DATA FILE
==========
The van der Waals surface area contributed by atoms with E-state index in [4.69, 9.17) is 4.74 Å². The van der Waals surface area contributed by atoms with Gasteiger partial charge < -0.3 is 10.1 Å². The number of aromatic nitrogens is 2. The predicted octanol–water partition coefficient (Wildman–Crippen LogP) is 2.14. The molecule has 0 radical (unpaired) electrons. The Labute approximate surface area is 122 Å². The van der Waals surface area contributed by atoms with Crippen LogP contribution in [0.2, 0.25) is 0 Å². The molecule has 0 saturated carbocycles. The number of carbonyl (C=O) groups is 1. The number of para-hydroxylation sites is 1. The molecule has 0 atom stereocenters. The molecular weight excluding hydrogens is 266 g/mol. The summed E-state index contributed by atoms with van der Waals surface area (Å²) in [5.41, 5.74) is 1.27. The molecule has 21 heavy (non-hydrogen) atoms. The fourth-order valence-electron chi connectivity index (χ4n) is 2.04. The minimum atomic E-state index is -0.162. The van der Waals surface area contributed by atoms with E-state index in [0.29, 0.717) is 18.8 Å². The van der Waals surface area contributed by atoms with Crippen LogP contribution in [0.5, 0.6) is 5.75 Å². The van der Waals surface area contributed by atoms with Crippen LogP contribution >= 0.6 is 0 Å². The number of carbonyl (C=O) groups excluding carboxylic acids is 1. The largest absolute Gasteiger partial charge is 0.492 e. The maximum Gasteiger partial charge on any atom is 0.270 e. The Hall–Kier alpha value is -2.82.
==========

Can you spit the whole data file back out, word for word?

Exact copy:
The van der Waals surface area contributed by atoms with E-state index in [4.69, 9.17) is 4.74 Å². The van der Waals surface area contributed by atoms with Gasteiger partial charge < -0.3 is 10.1 Å². The number of aromatic nitrogens is 2. The predicted octanol–water partition coefficient (Wildman–Crippen LogP) is 2.14. The molecule has 0 radical (unpaired) electrons. The Labute approximate surface area is 122 Å². The van der Waals surface area contributed by atoms with Crippen LogP contribution in [0.2, 0.25) is 0 Å². The molecule has 0 saturated carbocycles. The number of carbonyl (C=O) groups is 1. The number of para-hydroxylation sites is 1. The molecule has 0 atom stereocenters. The molecular weight excluding hydrogens is 266 g/mol. The summed E-state index contributed by atoms with van der Waals surface area (Å²) in [5.41, 5.74) is 1.27. The molecule has 21 heavy (non-hydrogen) atoms. The fourth-order valence-electron chi connectivity index (χ4n) is 2.04. The minimum atomic E-state index is -0.162. The van der Waals surface area contributed by atoms with E-state index in [0.29, 0.717) is 18.8 Å². The van der Waals surface area contributed by atoms with Crippen LogP contribution in [0.5, 0.6) is 5.75 Å². The van der Waals surface area contributed by atoms with Crippen LogP contribution >= 0.6 is 0 Å². The number of carbonyl (C=O) groups excluding carboxylic acids is 1. The largest absolute Gasteiger partial charge is 0.492 e. The maximum Gasteiger partial charge on any atom is 0.270 e. The Hall–Kier alpha value is -2.82.